That was fast. Less than two months after jumping into the tablet market, HP is bailing out sans parachute.
The HP TouchPad thus blows past the Microsoft Kin for the fastest introduction/termination of a product in recent memory. The Kin was available for 56 days before MSFT pulled the plug. The TouchPad managed to last just 50.
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Nice goin', guys. I bet if you really put your backs into it, you could launch and kill your next product in under 40.
There are other similarities between the TouchPad and the Kin. Microsoft purchased Danger, the inventor of the beloved Sidekick, to build the Kin. It then proceeded to drive out most of the Danger people who had any talent.
HP acquired the people behind the beloved Palm. Then HP took its sweet time building out a wimpy tablet based on the WebOS. I'm betting a similar brain drain occurred along the way.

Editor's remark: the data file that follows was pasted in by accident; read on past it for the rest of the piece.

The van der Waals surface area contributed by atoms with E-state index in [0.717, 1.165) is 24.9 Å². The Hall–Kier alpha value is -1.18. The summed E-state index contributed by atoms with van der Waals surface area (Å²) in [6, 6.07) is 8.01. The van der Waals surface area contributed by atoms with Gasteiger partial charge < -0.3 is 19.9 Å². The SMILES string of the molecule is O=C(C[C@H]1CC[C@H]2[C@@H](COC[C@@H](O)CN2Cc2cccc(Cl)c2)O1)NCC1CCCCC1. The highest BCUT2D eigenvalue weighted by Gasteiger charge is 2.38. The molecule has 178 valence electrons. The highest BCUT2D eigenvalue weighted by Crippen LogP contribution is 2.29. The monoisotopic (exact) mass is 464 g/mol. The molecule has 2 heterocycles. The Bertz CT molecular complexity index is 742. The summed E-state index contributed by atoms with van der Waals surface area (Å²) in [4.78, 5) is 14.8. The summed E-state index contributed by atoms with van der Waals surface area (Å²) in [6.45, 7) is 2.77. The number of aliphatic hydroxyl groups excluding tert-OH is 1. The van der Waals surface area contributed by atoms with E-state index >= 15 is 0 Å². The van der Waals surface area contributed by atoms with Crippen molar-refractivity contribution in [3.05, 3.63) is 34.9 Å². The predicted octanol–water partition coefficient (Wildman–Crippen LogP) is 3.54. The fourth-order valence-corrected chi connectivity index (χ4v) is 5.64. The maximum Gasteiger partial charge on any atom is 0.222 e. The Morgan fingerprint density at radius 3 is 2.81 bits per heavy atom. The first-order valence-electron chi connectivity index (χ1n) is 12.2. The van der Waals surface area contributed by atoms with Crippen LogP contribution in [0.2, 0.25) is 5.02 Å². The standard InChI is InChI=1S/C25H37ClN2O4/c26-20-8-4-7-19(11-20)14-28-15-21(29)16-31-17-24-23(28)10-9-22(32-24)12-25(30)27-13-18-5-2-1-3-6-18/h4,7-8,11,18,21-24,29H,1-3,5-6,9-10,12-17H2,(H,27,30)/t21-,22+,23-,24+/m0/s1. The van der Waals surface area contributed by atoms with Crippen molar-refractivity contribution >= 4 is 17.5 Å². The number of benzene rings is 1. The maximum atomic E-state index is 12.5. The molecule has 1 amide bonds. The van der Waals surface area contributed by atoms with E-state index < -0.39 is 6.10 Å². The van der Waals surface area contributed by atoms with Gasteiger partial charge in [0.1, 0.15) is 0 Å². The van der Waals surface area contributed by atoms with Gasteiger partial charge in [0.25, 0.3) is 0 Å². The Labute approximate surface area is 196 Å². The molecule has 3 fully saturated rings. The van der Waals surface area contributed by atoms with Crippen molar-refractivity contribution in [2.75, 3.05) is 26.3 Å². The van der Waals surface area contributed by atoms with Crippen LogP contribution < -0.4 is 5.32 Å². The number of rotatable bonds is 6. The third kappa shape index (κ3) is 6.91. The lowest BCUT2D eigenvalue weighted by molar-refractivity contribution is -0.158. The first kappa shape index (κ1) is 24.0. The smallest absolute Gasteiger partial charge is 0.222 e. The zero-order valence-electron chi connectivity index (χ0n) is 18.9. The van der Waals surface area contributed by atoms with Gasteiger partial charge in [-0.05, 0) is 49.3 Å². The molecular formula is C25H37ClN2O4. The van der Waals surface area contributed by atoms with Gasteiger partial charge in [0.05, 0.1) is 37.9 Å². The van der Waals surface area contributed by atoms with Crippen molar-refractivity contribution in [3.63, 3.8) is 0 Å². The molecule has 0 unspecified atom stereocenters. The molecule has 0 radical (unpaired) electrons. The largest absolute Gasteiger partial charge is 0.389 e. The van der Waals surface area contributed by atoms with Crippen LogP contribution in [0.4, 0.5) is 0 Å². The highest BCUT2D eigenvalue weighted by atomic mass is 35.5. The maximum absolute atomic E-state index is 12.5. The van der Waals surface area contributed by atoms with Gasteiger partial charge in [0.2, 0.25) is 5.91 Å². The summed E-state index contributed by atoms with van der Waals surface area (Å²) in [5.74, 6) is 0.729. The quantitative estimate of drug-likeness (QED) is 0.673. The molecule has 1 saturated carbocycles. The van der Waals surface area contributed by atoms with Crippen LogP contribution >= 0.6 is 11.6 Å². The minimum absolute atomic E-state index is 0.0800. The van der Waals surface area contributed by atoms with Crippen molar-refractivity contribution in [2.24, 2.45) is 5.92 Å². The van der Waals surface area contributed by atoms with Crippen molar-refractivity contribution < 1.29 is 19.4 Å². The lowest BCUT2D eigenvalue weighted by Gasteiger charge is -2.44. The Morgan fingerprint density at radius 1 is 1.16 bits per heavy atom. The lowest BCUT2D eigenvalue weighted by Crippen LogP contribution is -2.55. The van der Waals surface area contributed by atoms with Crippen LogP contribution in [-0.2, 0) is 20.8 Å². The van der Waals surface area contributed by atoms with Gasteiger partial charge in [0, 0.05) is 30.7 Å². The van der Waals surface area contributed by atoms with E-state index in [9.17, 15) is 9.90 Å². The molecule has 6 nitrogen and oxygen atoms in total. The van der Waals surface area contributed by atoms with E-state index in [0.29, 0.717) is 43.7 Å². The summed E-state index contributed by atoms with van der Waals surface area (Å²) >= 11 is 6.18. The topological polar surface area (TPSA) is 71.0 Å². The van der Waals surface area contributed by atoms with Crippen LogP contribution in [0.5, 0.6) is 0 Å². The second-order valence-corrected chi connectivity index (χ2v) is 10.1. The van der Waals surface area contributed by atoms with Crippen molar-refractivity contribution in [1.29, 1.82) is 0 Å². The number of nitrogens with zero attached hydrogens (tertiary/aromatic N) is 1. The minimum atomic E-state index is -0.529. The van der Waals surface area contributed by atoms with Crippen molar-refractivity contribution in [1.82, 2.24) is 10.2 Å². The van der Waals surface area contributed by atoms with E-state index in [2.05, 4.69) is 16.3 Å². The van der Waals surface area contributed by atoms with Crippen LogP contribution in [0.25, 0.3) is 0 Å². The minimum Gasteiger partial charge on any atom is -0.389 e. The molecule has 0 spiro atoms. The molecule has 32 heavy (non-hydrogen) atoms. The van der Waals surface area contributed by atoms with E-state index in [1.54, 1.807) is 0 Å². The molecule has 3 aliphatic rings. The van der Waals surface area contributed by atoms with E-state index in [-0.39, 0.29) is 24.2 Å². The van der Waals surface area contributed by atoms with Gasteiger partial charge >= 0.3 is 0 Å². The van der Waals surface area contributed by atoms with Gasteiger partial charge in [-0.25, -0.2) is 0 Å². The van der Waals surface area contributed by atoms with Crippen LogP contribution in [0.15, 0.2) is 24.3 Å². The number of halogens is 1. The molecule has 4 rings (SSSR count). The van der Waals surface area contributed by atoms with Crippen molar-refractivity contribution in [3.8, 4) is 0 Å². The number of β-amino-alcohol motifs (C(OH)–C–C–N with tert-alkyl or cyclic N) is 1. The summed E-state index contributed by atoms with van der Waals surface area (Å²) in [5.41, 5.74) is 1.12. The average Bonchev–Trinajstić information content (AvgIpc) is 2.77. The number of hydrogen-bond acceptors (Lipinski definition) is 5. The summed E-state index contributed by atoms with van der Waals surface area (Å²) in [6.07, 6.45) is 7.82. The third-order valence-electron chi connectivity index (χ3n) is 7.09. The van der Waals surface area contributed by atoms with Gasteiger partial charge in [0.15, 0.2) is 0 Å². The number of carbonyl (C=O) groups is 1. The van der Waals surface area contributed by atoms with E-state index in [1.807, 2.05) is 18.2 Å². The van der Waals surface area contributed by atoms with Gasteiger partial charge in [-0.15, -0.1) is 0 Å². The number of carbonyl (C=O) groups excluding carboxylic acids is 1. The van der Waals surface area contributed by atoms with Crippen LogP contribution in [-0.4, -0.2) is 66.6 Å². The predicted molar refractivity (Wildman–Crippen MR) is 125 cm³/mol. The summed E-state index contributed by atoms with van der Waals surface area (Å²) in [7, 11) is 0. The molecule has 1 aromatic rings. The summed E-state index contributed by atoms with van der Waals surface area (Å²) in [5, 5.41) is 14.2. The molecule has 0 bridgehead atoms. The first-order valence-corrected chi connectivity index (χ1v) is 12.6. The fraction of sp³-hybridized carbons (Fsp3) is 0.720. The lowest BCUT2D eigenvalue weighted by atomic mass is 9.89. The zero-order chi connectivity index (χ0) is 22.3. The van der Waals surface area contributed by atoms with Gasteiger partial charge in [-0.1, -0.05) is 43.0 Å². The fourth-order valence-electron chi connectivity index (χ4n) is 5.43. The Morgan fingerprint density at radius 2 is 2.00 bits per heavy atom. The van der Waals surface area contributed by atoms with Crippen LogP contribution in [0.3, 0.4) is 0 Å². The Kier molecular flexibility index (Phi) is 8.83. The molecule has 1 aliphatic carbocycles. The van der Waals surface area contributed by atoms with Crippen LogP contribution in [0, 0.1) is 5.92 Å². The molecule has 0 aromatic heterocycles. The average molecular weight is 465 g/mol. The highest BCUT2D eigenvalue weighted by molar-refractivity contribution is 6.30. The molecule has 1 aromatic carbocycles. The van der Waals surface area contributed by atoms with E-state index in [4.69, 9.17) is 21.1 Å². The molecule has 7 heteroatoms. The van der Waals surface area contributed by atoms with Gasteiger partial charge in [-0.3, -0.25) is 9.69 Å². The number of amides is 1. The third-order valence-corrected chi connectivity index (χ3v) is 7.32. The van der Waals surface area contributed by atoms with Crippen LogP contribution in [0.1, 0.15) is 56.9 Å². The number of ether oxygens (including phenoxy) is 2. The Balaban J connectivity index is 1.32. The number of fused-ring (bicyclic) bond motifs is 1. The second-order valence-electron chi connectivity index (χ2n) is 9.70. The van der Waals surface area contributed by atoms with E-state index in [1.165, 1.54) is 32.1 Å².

The problem here isn't the underlying technology. The problem is the culture that produced things based on the underlying technology. Microsoft and HP are lumbering dinosaurs trying to catch mice. If they occasionally manage to kill one, it's only because they stepped on it by accident.
They need to leave the game to smaller, more nimble competitors -- or at least big companies like Apple, Samsung, and LG that know how to act like smaller, more nimble competitors.
That's why HP spinning off its PC biz is a smart move. It simply can't react with the speed necessary to survive in today's consumer market. It's not in the company's DNA. At heart, HP is an enterprises services company, like IBM -- so is Microsoft. Get out of the consumer game, guys, before you get seriously hurt.